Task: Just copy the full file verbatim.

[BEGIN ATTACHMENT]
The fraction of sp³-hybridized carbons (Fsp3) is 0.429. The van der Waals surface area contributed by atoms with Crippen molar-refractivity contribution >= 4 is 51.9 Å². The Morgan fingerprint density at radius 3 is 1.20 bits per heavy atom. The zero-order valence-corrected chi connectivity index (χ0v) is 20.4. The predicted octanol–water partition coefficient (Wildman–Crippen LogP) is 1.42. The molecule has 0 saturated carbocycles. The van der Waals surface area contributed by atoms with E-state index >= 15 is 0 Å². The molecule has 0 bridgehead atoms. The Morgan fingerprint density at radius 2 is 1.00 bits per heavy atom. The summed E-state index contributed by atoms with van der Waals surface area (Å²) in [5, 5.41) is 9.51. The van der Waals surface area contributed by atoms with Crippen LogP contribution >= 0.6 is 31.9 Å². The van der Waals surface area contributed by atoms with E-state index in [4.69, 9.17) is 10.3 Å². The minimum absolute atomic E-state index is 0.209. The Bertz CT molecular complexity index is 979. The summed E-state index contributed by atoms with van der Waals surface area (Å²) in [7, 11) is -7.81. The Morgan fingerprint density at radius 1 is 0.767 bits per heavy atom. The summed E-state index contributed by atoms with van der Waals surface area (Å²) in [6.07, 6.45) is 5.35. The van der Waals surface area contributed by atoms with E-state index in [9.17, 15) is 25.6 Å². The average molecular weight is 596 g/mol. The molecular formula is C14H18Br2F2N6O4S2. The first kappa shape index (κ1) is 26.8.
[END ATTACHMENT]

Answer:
The fraction of sp³-hybridized carbons (Fsp3) is 0.429. The van der Waals surface area contributed by atoms with Crippen molar-refractivity contribution >= 4 is 51.9 Å². The Morgan fingerprint density at radius 3 is 1.20 bits per heavy atom. The zero-order valence-corrected chi connectivity index (χ0v) is 20.4. The predicted octanol–water partition coefficient (Wildman–Crippen LogP) is 1.42. The molecule has 0 saturated carbocycles. The van der Waals surface area contributed by atoms with E-state index >= 15 is 0 Å². The molecule has 0 bridgehead atoms. The Morgan fingerprint density at radius 2 is 1.00 bits per heavy atom. The summed E-state index contributed by atoms with van der Waals surface area (Å²) in [5, 5.41) is 9.51. The van der Waals surface area contributed by atoms with Crippen LogP contribution >= 0.6 is 31.9 Å². The van der Waals surface area contributed by atoms with E-state index in [4.69, 9.17) is 10.3 Å². The minimum absolute atomic E-state index is 0.209. The Bertz CT molecular complexity index is 979. The summed E-state index contributed by atoms with van der Waals surface area (Å²) in [7, 11) is -7.81. The Morgan fingerprint density at radius 1 is 0.767 bits per heavy atom. The summed E-state index contributed by atoms with van der Waals surface area (Å²) in [6.07, 6.45) is 5.35. The van der Waals surface area contributed by atoms with E-state index in [9.17, 15) is 25.6 Å². The average molecular weight is 596 g/mol. The molecular formula is C14H18Br2F2N6O4S2. The first kappa shape index (κ1) is 26.8.